After a day of mourning in memory of Fabrizio Meoni, time had come to get back on the bikes and carry on the race. With a black scarf on their arms, the 108 took off for the 370kms of the special between Bamako and Kayes. The fastest on the day...
After a day of mourning in memory of Fabrizio Meoni, time had come to get back on the bikes and carry on the race. With a black scarf on their arms, the 108 took off for the 370kms of the special between Bamako and Kayes. The fastest on the day was Andy Caldecott, the Aussie clinching his second stage success on the rally.
After the cars and trucks yesterday, it was the bikers' turn to pay tribute to one of the greatest heroes of the Dakar, Fabrizio Meoni. With a black scarf around their arm, the riders took off in the middle of the Bamako night, on a 205km liaison to head to the start of the day's special. The sun had just set when the first bikers started their race with Marc Coma in the leading position (after winning the last special). It appeared however that the official KTM favourites had decided to start gently with Andy Caldecott clocking the best time at the first check point (km 152), ahead of Chris Blais on a very technical track. David Frétigné reacted at the second CP (km 246) with the best time while overall leader Cyril Despres had to stop and repair exhaust pipe problems after hitting stones on a small fall. The Frenchman indeed lost time but made up for it in the last very fast portion of the special. Meanwhile, Andy Caldecott was flying to his second win on the rally and crossed the finish line with a 2'06 on Frétigné and 3'32 on Chris Blais who manages his best performance so far.
The overall leadership remains in the hands of Cyril Despres who comforts his lead on Marc Coma. The Frenchman now has a 16'06 on Coma who finished ninth on the day (at 9'34) while Despres was 8th at 8'36.
On four wheels, the main difficulty, like yesterday concerned the narrow paths and many trees. It didn't however seem to be too much of a problem for Stephane Peterhansel. The title holder rapidly caught Giniel De Villiers' Nissan Pickup (who had taken off first after his win yesterday) and passed the South African before CP1. He then took advantage of a navigation error from his team mate Luc Alphand to take full command of the stage with the best time at CP2 (km 246). On the finish line, the Red armada managed the double with 'Peter' beating his team mate Alphand by 4'17 while De Villiers had to settle for third spot at 7'59. Peterhansel wins his 15th special on four wheels and his 48th overall.The good news of the day came both from Thierry Magnaldi who grabbed an excellent 4th spot in his Honda buggy while Nani Roma (MIT) finished 5th, his best ever performance on four wheels.It was a whole different story for Jutta Kleinschmidt (VW) and her 'bodyguard' Bruno Saby, who lost an extra 12' on 'Peter' and 8' on Alphand. The German driver is now 1h30 adrift in the overall.The fright of the day came from Josep-Maria Servia who went for a tumble in his Schlesser-Ford buggy, 10km after CP2 (where he had clocked the third best time). No worries for driver and co-driver, but the vehicle appeared to be badly damaged and was slowly heading to the finish.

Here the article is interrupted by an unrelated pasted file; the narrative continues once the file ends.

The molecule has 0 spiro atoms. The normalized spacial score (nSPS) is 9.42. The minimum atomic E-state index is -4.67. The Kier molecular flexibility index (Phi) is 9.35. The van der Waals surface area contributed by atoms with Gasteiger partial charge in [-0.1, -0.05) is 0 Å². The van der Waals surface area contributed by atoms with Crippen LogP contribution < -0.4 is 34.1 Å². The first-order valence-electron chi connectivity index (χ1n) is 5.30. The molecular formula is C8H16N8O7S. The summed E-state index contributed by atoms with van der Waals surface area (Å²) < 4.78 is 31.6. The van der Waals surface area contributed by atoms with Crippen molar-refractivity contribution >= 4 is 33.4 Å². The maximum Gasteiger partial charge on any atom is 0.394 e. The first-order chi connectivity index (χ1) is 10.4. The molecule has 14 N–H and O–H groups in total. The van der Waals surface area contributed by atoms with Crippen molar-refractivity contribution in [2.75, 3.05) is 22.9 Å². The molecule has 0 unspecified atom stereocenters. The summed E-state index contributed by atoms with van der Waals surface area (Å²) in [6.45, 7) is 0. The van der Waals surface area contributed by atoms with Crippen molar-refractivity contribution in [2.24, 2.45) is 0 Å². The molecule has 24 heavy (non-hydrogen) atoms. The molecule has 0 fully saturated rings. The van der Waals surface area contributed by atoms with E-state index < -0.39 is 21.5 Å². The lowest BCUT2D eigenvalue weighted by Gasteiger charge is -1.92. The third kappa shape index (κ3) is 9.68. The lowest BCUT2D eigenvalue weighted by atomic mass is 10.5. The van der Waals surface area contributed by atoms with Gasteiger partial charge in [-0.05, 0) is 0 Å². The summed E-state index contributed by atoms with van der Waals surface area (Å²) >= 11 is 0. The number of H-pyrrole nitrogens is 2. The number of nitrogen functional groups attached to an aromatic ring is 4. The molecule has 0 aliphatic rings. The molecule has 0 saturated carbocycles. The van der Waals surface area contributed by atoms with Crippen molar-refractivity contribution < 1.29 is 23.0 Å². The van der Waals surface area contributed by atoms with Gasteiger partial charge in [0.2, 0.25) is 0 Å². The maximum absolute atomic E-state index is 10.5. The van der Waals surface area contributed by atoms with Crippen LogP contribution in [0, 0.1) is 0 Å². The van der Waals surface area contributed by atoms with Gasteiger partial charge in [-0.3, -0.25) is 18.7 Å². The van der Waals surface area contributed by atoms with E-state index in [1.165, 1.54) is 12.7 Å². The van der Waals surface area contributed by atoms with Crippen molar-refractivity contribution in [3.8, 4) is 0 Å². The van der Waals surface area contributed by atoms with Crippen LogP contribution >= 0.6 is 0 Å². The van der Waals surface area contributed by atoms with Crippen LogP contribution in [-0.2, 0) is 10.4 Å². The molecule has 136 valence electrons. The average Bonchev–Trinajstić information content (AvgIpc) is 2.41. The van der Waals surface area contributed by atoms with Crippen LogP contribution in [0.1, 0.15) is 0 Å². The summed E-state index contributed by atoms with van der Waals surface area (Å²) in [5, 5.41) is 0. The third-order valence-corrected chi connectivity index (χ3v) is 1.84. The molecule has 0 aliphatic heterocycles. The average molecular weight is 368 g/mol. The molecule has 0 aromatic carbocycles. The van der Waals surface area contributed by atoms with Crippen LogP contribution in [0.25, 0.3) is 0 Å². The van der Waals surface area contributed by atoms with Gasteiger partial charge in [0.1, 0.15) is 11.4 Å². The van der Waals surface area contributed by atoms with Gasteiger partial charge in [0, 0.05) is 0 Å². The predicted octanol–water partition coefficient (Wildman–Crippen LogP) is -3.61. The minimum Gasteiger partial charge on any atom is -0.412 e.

The truck race saw a DAF 1-2-3... Indeed, in outstanding fashion, Gerard De Rooy took off in first spot after his first win yesterday and flew to his second triumph. The DAF trucker crossed the finish line with a huge 18'50 lead on his father Jan while Belgian Hugo Duisters on another DAF managed an excellent third spot at 31'23. Fourth was four-time Dakar Vladimir Tchaguine (KAM), 33'17 adrift, while his team mate and overall leader Firdaus Kabirov finished with a 51'55 deficit on De Rooy. Not too much of a concern for the Russian who still has a comfortable 2h40 lead on Hans Bekx (DAF).